Haruhiko Kuroda at a news conference in the BOJ headquarters in Tokyo. Reuters/Kim Kyung-Hoon

The Bank of Japan’s total assets are now equal to a whopping 93% of the country’s GDP, reports Nikkei Asian Review, with no end to the extraordinary easing policy in sight.

The unprecedented scale of the central bank’s balance sheet compares to Federal Reserve holdings equal to 23% of the US GDP, or those of the European Central Bank, which are equivalent to around 28% of the euro zone GDP.

Some fear that the bank’s purchases of Japanese government bonds to keep long-term rates near zero is setting the stage for disaster. Once the target inflation rate is met and the BOJ finally starts to raise rates, the bank will be paying more interest for reserve deposits than it will earn from the low-yield bond holdings:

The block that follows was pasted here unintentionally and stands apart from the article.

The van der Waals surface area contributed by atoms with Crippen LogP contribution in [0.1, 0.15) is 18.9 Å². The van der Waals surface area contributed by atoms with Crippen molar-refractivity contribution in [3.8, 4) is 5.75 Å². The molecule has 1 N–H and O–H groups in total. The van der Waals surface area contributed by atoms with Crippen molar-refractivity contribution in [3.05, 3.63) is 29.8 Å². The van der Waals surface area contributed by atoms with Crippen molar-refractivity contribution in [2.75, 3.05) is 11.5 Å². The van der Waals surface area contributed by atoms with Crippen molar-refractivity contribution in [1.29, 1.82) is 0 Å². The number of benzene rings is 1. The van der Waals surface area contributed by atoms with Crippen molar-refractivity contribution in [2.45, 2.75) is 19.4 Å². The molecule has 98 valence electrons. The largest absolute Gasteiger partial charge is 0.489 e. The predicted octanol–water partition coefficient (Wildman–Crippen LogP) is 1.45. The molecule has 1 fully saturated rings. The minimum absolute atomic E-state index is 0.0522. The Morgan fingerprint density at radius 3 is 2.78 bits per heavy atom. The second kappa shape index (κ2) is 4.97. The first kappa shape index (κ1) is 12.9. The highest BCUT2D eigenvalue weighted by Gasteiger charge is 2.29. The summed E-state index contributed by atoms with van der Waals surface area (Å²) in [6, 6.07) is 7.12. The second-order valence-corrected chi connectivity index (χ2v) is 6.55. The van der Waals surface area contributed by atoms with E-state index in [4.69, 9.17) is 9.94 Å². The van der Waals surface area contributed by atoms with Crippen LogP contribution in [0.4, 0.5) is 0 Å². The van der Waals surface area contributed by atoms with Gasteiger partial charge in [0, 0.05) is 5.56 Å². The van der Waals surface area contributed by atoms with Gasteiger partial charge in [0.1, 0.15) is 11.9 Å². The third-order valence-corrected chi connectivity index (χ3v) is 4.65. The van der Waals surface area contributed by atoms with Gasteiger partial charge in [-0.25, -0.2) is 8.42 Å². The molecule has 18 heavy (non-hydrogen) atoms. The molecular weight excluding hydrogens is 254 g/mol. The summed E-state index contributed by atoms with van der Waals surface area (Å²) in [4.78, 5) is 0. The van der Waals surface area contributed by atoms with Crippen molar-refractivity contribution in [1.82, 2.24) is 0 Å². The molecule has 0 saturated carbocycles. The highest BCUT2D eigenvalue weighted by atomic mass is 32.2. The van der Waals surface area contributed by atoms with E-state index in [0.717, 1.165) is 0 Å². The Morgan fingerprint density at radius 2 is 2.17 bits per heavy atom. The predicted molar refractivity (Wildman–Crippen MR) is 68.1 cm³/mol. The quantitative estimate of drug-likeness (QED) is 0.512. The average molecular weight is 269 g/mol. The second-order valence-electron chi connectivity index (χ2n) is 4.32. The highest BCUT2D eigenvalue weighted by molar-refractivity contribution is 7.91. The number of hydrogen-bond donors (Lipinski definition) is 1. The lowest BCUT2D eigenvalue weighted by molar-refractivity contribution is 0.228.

“Hiroshi Fujiki, a professor at Chuo University, estimates that the BOJ will have to endure such negative yields for 10 years or longer once the 2% inflation target is reached. If the losses are large enough, the central bank could fall into a negative net worth. Some economists posit that the yen could lose its value significantly and usher in dramatic price inflation if the BOJ’s liabilities exceed its assets or if the bank starts suffering losses.”

Even if this worst case scenario is unlikely, the long-term monetary easing poses risks, with interest rates susceptible to sudden surges when the central bank finally does wind down its easy policy.

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